We made some beautiful tooled aluminum musical instrument drawings and framed them with tempera paint and oil pastel last year. It’s one of my favorite projects but it takes so long to complete the many steps. This year I took that idea but changed the tooled drawing part to just have a Sharpied drawing instead of engraving the drawing on aluminum.
We started this project by talking about musical instruments. I set up 6 musical instrument posters throughout my room, and we went on an “active drawing” pre-drawing activity. Active listening is where you listen to what someone says to you and re-phrase it back to them to show you were listening or give them an opportunity to clarify something you partially understood. The active drawing exercise helps you build muscle memory and start looking at the instrument details more closely than you ever have before.
I split the classes into small groups of 3 or 4 students, and they spent about 2 minutes at each musical instrument poster tracing the curves of every detail with their fingers. While one person was actively tracing the posters, the remaining people in the group looked for a detail they hadn’t seen before.
The students make their way to each station (musical instrument or musical instrument poster) actively drawing (tracing it with their fingers). Once they’ve completed each station, I let them choose a station to begin their pencil drawing. When a station has 4 people, it’s officially closed and the students have to choose another drawing station.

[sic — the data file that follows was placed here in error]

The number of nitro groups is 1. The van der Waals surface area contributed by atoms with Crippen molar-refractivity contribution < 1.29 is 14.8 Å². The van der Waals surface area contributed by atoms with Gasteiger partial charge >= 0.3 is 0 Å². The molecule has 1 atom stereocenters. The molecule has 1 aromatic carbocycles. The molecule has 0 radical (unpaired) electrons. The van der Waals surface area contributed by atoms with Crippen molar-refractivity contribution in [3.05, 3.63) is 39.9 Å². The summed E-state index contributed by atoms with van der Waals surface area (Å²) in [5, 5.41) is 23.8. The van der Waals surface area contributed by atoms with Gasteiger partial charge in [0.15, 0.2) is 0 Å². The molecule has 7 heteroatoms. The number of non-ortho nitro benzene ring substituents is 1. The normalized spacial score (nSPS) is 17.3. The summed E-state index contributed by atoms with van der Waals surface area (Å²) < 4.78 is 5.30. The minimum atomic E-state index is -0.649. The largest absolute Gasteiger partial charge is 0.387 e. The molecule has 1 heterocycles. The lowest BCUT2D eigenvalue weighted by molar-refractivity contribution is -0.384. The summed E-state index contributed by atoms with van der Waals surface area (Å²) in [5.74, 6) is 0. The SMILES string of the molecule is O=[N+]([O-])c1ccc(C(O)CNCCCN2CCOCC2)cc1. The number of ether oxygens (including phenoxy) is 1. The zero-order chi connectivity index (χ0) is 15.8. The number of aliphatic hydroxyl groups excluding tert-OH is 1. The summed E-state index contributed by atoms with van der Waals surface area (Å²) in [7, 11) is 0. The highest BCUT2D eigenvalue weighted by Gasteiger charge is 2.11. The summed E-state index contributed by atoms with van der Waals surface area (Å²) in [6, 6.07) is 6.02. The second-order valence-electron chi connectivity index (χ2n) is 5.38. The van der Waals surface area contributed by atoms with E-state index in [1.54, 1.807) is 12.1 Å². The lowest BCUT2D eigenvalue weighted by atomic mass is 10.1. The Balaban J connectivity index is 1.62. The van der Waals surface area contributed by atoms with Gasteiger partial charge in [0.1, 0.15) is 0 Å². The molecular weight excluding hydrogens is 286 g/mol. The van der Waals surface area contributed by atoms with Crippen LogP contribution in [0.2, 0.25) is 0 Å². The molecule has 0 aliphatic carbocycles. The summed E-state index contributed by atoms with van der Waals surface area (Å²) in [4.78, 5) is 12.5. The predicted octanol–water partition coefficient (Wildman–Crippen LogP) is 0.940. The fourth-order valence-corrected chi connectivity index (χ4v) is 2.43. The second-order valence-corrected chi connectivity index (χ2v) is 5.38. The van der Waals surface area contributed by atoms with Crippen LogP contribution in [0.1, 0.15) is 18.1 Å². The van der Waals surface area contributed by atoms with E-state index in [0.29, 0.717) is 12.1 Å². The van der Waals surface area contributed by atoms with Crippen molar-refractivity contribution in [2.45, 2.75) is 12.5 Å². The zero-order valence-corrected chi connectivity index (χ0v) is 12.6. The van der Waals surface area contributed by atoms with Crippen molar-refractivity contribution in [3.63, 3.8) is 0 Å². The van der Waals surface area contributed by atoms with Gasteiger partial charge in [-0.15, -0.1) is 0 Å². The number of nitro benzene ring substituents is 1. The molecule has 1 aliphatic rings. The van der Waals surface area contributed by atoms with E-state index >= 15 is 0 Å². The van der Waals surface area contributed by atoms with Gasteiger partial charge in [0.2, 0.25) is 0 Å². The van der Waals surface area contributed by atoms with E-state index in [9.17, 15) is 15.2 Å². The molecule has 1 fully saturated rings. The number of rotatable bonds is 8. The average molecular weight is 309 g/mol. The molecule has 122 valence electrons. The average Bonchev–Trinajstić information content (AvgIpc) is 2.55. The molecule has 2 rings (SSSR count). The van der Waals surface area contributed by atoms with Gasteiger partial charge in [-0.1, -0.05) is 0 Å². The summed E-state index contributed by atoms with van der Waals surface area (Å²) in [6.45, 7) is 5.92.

When they’ve completed drawings of 3 instruments, they Sharpie over their drawing.
Next, I pre-cut the paper frames and hand them out. They use their own drawing (their favorite from the 3 drawings) to trace the rectangle in the middle of their paper frame. Then I demo how to paint the tempera paint frame and how to draw patterns on their frame.
Once they’re done with the frame, they glue their drawing onto the frame and they’re done!
If you can time out this project with when the middle school bands and orchestras come to your school to give their recruiting performance and discussion, all the better! That way, the students get to see not only what their instrument that they drew looks like in person but what it sounds like in action.
I would love to see your interpretation of this project. Please tag me at @wowartproject on Twitter or @juliaforsythart on Instagram so I can see where you took this.